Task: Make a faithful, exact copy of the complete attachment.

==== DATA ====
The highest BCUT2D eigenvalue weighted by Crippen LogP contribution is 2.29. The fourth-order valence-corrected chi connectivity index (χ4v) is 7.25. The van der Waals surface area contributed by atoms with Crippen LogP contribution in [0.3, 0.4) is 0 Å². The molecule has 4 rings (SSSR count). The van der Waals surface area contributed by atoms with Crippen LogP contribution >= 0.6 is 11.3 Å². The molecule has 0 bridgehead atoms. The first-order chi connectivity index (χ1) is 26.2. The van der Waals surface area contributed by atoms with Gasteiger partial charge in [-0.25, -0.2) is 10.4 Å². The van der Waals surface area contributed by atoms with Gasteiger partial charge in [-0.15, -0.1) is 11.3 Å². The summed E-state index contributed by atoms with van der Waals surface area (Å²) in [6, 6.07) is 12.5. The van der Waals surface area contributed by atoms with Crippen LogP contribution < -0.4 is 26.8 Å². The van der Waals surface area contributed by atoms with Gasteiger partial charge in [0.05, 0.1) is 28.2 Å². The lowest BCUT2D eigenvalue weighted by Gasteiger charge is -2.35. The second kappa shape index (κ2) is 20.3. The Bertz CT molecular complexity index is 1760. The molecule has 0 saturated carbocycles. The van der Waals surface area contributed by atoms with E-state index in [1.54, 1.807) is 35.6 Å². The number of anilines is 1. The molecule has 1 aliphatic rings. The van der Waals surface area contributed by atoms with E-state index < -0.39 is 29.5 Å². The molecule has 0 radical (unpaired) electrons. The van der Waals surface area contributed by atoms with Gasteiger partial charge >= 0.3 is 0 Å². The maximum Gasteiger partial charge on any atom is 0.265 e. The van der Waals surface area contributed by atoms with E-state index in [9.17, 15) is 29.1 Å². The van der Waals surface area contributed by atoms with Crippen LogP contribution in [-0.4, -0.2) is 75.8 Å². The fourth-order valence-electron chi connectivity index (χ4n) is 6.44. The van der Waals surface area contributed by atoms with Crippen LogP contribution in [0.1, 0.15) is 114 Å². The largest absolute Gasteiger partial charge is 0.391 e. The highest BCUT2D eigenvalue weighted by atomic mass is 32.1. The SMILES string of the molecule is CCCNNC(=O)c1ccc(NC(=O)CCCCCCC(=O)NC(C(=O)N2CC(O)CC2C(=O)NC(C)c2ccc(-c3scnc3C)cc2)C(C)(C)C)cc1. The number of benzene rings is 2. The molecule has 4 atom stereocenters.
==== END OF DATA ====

The highest BCUT2D eigenvalue weighted by Crippen LogP contribution is 2.29. The fourth-order valence-corrected chi connectivity index (χ4v) is 7.25. The van der Waals surface area contributed by atoms with Crippen LogP contribution in [0.3, 0.4) is 0 Å². The molecule has 4 rings (SSSR count). The van der Waals surface area contributed by atoms with Crippen LogP contribution >= 0.6 is 11.3 Å². The molecule has 0 bridgehead atoms. The first-order chi connectivity index (χ1) is 26.2. The van der Waals surface area contributed by atoms with Gasteiger partial charge in [-0.25, -0.2) is 10.4 Å². The van der Waals surface area contributed by atoms with Gasteiger partial charge in [-0.15, -0.1) is 11.3 Å². The summed E-state index contributed by atoms with van der Waals surface area (Å²) in [6, 6.07) is 12.5. The van der Waals surface area contributed by atoms with Crippen LogP contribution < -0.4 is 26.8 Å². The van der Waals surface area contributed by atoms with Gasteiger partial charge in [0.05, 0.1) is 28.2 Å². The lowest BCUT2D eigenvalue weighted by Gasteiger charge is -2.35. The second kappa shape index (κ2) is 20.3. The Bertz CT molecular complexity index is 1760. The molecule has 0 saturated carbocycles. The van der Waals surface area contributed by atoms with E-state index in [1.54, 1.807) is 35.6 Å². The number of anilines is 1. The molecule has 1 aliphatic rings. The van der Waals surface area contributed by atoms with E-state index < -0.39 is 29.5 Å². The molecule has 0 radical (unpaired) electrons. The van der Waals surface area contributed by atoms with Gasteiger partial charge >= 0.3 is 0 Å². The maximum Gasteiger partial charge on any atom is 0.265 e. The van der Waals surface area contributed by atoms with E-state index in [9.17, 15) is 29.1 Å². The van der Waals surface area contributed by atoms with Crippen LogP contribution in [-0.4, -0.2) is 75.8 Å². The fourth-order valence-electron chi connectivity index (χ4n) is 6.44. The van der Waals surface area contributed by atoms with Crippen LogP contribution in [0.1, 0.15) is 114 Å². The largest absolute Gasteiger partial charge is 0.391 e. The highest BCUT2D eigenvalue weighted by atomic mass is 32.1. The SMILES string of the molecule is CCCNNC(=O)c1ccc(NC(=O)CCCCCCC(=O)NC(C(=O)N2CC(O)CC2C(=O)NC(C)c2ccc(-c3scnc3C)cc2)C(C)(C)C)cc1. The number of benzene rings is 2. The molecule has 4 atom stereocenters.